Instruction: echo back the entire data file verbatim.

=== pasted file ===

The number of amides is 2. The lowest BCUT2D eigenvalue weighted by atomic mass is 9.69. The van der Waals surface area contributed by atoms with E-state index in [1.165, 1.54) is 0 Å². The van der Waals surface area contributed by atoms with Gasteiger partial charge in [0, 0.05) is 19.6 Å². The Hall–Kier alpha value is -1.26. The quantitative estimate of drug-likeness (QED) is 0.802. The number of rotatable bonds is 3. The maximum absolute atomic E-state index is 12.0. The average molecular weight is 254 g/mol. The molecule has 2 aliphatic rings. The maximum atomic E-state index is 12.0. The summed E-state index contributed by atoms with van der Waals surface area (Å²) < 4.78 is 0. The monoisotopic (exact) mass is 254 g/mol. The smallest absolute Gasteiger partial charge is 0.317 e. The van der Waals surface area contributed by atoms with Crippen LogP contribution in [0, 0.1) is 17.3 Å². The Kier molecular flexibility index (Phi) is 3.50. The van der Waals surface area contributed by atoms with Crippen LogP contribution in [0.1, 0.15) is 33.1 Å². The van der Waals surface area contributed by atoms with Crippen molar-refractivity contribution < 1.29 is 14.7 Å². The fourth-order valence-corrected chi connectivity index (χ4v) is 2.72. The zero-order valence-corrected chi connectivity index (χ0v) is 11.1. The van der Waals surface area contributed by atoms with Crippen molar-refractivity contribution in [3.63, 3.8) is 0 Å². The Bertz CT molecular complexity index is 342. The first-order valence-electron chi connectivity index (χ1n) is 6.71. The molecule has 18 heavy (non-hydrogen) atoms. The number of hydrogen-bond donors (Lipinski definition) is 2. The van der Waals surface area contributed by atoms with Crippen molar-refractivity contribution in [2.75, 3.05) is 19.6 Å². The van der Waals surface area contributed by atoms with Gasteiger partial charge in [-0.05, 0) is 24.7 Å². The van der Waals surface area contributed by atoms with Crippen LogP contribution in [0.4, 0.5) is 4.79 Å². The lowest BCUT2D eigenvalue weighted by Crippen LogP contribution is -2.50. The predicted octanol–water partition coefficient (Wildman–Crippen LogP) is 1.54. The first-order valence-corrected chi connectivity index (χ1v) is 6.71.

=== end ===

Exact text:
The number of amides is 2. The lowest BCUT2D eigenvalue weighted by atomic mass is 9.69. The van der Waals surface area contributed by atoms with E-state index in [1.165, 1.54) is 0 Å². The van der Waals surface area contributed by atoms with Gasteiger partial charge in [0, 0.05) is 19.6 Å². The Hall–Kier alpha value is -1.26. The quantitative estimate of drug-likeness (QED) is 0.802. The number of rotatable bonds is 3. The maximum absolute atomic E-state index is 12.0. The average molecular weight is 254 g/mol. The molecule has 2 aliphatic rings. The maximum atomic E-state index is 12.0. The summed E-state index contributed by atoms with van der Waals surface area (Å²) < 4.78 is 0. The monoisotopic (exact) mass is 254 g/mol. The smallest absolute Gasteiger partial charge is 0.317 e. The van der Waals surface area contributed by atoms with Crippen LogP contribution in [0, 0.1) is 17.3 Å². The Kier molecular flexibility index (Phi) is 3.50. The van der Waals surface area contributed by atoms with Crippen LogP contribution in [0.1, 0.15) is 33.1 Å². The van der Waals surface area contributed by atoms with Crippen molar-refractivity contribution < 1.29 is 14.7 Å². The fourth-order valence-corrected chi connectivity index (χ4v) is 2.72. The zero-order valence-corrected chi connectivity index (χ0v) is 11.1. The van der Waals surface area contributed by atoms with Crippen molar-refractivity contribution in [3.63, 3.8) is 0 Å². The Bertz CT molecular complexity index is 342. The first-order valence-electron chi connectivity index (χ1n) is 6.71. The molecule has 18 heavy (non-hydrogen) atoms. The number of hydrogen-bond donors (Lipinski definition) is 2. The van der Waals surface area contributed by atoms with Crippen molar-refractivity contribution in [2.75, 3.05) is 19.6 Å². The van der Waals surface area contributed by atoms with Gasteiger partial charge in [-0.05, 0) is 24.7 Å². The van der Waals surface area contributed by atoms with Crippen LogP contribution in [0.4, 0.5) is 4.79 Å². The lowest BCUT2D eigenvalue weighted by Crippen LogP contribution is -2.50. The predicted octanol–water partition coefficient (Wildman–Crippen LogP) is 1.54. The first-order valence-corrected chi connectivity index (χ1v) is 6.71.